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Pretty Please, Don't Approach Me: Politeness & Street Harassment

19 Oct 2018

A few nights ago, I was walking home and a man pretended to recognize me.

 

I did not really hear him over the sound of the music blaring in my headphones, my attempt at dissuading people from talking to me, but I saw him looking at me and his mouth moving, so I took out one of my headphones. I always take out one of my headphones.

 

He talked to me, and I planned an escape, choosing to walk into a pharmacy instead of continuing my journey home. I did not want to be followed.

 

I escaped after refusing to give him my number, which he asked for despite his being 40, and I clearly 19, with a Jansport backpack and dirty sneakers. When I escaped, I wandered into the pharmacy to call my mother, pacing to make sure he did not following me in. He did give up. My mother wondered why I did not just walk away.

 

“I didn’t want to be rude.”

 

She immediately understood, went on to tell me that she knows everyone tells girls to be polite, to smile more, to be open and accepting, characteristics that make me extremely approachable. But then she said, “You don’t owe that man anything, though. You do not have to talk to that man.”

 

I did not have to talk to him. I do not have to, I never do. But I always give in because there is a voice inside me telling me not to be rude, to give people the benefit of the doubt, and maybe he is not trying to pick me up, maybe he really did think he knew me from somewhere, maybe I am just conceited.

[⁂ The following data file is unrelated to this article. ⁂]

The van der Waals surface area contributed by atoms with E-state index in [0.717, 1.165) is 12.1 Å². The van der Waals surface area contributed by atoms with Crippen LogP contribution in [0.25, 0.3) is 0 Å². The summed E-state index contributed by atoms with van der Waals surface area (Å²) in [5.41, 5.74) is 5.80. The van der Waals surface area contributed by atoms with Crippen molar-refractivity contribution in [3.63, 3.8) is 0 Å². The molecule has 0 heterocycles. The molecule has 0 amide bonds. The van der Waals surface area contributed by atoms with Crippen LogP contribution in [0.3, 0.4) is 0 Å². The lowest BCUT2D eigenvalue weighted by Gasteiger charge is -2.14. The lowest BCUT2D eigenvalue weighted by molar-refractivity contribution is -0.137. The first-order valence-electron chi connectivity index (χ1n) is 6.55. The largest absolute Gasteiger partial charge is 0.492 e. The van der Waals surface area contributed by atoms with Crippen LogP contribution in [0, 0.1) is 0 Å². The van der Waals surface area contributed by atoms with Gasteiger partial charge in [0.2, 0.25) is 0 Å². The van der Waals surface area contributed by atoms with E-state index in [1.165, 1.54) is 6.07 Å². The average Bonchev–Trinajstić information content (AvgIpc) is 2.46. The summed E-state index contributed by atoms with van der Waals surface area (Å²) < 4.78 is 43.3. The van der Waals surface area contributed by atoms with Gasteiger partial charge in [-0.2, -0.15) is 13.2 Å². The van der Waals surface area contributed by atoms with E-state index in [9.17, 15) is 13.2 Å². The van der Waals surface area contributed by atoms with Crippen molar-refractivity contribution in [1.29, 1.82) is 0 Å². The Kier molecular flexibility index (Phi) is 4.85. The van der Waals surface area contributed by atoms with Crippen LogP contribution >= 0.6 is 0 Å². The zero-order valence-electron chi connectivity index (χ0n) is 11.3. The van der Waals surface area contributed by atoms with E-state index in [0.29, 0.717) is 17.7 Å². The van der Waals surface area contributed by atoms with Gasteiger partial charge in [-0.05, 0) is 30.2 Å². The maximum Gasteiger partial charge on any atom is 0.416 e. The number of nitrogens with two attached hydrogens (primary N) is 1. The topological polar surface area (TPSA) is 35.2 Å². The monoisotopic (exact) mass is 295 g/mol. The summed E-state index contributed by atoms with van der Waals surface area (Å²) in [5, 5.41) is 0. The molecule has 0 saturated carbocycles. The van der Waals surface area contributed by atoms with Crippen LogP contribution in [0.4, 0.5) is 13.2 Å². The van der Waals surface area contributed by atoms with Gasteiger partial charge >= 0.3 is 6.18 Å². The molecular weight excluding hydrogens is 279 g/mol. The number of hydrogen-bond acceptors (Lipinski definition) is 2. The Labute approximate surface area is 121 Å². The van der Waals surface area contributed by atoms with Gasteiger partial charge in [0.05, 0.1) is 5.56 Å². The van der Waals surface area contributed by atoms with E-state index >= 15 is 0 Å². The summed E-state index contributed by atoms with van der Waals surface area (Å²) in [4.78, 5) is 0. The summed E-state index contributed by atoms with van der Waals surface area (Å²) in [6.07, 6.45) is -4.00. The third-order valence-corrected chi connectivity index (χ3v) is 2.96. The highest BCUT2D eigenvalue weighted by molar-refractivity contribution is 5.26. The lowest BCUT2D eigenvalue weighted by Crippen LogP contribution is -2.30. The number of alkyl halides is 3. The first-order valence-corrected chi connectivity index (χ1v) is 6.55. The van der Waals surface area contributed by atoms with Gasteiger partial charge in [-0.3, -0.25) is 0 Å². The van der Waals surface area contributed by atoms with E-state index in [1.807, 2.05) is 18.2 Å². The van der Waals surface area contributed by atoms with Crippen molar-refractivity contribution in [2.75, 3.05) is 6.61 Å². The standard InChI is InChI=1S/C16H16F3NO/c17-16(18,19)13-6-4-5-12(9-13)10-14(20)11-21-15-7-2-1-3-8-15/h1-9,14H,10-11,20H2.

Once it was clear he was just hitting on me, though, I still could not bring myself to be rude, because I am scared. I am scared that saying “leave me alone” or ignoring someone will make him angry and then he will grab me. I am afraid of all of the men who talk to me on the street uninvitedly. If I ignore them, will they yell? I hate to be yelled at. If I confront them, will they snap? I hate the threat of being grabbed or shot much more.

 

My mom and I started talking about why women do not just ignore or confront men, why so many of us give in to keep the peace. Then we started talking about why women do not report their rapists, why they did not “just say no,” why they do not take control of the situation.

 

Here is your answer: we are terrified. We are raised to be polite or else. My first response is always to entertain a person’s conversation, never to be rude. Our survival instincts are running on overdrive, no longer just fight or flight, because neither is a sure safety net.

 

But I should have been rude. I should have ignored him because I do not owe him, or any man on the street anything, certainly not a conversation. I am still scared, but all I can do is hope one day we all feel safe enough to just keep walking.

 

For now, here is my retroactive response to all of the men I’ve met on the street:

 

I am 19, walking home alone from a class I hate, I am exhausted and feel overwhelmed and lonely.

I do not want to talk to you.

I do not want you to tell me I am gorgeous or sexy, I do not want to tell you my name, and I do not care to know yours.

I do not want to talk to you.

I have somewhere to be. I have people waiting for me at home. I have class. I have a boyfriend. I have many reasons why I do not want to talk to you.

Emma Ragusa is a Copy Editor at The Rational Creature.

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